As this book points out, and what I found interesting, the therapeutic relationship between therapist and client, can be even more important than how the therapy sessions are conducted. A therapists needs to be congruent. This is important because a client needs a sense of stability. To know what is expected from him or her while being in this transitional period of change. In some cases this congruency may be the only stability in his life, and without it, there is no way of him trusting in his t...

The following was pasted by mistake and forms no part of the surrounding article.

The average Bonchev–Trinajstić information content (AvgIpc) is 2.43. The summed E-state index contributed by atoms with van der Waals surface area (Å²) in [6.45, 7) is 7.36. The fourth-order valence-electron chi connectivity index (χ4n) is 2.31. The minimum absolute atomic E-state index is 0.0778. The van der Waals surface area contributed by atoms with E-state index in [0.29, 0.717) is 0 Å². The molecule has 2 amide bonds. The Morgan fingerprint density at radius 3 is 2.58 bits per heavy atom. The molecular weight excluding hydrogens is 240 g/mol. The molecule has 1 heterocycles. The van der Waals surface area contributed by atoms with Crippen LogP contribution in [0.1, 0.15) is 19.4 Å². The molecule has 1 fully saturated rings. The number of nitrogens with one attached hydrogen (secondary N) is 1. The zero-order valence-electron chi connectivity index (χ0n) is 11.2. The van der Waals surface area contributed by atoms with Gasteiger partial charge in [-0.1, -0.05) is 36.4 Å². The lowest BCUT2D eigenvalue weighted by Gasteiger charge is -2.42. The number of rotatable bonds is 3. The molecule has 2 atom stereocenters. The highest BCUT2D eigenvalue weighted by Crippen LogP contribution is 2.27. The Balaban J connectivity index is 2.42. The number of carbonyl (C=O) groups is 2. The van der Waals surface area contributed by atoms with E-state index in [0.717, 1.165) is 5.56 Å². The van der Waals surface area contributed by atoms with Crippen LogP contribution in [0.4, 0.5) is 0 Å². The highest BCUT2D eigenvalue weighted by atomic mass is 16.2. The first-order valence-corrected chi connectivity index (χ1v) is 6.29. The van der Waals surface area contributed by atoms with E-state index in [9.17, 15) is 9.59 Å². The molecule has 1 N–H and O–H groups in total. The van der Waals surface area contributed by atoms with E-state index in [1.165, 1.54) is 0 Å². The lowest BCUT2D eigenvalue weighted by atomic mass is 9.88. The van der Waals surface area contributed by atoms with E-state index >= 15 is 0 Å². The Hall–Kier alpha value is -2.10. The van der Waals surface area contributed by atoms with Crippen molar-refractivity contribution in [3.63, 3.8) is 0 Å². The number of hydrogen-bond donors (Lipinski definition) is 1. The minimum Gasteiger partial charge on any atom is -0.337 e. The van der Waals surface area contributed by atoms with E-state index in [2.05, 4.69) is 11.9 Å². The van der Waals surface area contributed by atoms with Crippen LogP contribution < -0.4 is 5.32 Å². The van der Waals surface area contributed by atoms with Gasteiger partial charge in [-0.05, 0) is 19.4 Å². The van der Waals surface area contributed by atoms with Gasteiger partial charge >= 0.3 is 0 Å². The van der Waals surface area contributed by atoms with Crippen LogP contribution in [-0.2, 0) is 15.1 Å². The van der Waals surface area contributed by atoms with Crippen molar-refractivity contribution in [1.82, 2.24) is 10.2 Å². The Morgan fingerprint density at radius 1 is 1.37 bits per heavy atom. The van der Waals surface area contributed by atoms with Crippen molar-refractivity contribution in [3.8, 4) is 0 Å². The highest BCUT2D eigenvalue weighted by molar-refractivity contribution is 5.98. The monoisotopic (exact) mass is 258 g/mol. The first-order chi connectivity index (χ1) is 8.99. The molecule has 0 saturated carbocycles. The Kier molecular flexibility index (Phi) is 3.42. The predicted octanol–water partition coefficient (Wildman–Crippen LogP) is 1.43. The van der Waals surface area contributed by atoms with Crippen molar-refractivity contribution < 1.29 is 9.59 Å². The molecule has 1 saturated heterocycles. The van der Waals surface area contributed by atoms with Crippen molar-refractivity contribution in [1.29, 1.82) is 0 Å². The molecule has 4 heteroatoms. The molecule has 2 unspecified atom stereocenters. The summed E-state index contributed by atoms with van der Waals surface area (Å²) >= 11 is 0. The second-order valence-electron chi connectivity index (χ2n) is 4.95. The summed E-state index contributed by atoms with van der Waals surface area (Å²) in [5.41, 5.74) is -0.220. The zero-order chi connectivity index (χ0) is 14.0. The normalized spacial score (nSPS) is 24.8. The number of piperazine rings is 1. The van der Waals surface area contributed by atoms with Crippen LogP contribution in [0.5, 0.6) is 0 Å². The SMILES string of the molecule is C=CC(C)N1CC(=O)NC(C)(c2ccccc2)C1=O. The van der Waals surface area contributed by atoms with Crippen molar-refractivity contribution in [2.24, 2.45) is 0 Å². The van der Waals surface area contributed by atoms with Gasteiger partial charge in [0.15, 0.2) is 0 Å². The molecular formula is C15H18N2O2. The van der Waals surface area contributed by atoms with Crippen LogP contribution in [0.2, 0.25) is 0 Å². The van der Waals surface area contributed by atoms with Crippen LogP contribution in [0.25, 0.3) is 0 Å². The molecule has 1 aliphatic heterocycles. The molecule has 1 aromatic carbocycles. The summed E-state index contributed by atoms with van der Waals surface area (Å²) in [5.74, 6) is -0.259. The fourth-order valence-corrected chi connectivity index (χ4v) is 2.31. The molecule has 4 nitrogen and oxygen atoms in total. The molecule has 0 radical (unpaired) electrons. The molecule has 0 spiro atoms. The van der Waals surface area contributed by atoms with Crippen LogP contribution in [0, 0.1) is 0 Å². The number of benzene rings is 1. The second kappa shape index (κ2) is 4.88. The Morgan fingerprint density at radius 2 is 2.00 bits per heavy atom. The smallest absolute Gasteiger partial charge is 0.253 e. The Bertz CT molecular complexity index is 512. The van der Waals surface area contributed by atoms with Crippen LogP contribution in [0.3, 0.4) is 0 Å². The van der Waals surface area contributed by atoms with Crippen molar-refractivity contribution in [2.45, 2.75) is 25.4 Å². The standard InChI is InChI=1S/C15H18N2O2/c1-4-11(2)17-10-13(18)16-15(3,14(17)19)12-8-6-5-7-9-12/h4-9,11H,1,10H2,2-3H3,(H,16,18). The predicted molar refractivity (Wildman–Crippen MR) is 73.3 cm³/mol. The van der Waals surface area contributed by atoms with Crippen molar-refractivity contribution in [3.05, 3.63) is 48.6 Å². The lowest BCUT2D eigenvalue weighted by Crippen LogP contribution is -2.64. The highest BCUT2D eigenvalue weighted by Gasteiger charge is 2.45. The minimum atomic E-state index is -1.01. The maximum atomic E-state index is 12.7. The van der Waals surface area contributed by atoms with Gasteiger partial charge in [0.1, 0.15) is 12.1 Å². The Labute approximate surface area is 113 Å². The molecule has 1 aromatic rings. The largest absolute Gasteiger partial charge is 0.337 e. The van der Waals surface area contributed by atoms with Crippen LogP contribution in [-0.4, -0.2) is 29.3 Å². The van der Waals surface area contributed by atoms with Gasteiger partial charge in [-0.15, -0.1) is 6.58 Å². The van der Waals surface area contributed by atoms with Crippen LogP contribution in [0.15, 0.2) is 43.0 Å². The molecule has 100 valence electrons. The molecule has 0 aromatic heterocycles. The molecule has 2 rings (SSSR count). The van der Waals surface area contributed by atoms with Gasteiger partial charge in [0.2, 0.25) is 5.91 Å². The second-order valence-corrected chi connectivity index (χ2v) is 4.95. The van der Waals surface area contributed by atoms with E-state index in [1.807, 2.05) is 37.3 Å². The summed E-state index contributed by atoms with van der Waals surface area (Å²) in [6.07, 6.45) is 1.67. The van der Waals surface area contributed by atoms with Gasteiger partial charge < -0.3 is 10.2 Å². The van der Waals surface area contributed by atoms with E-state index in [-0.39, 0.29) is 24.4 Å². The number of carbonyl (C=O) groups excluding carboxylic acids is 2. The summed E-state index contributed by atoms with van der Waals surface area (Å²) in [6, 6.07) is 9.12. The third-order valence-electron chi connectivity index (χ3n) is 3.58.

In consequence, humanists and existentialists argue that people who mostly receive judgment and criticism for their behaviors are more vulnerable to developing a psychological disorder because they fail to recognize their worth (Comer, 2016, pg. 110). Overall, the humanistic-existential treatment model objective is to change clients’ harsh self-standards as they gain self-awareness and self-acceptance by valuing and giving meaning to their thoughts, feelings, and behaviors (Comer, 2016, pg. 110). The main types of therapy for this model are client-centered therapy, gestalt therapy, and existential therapy. In these type of treatments, practitioners avoid giving personal remarks and their opinions, because they allow the client to control the session by creating a supportive and warm atmosphere in which clients are able to accept their weaknesses as well as their strengths while critiquing themselves honestly in an attempt to find their own solutions (Comer, 2016,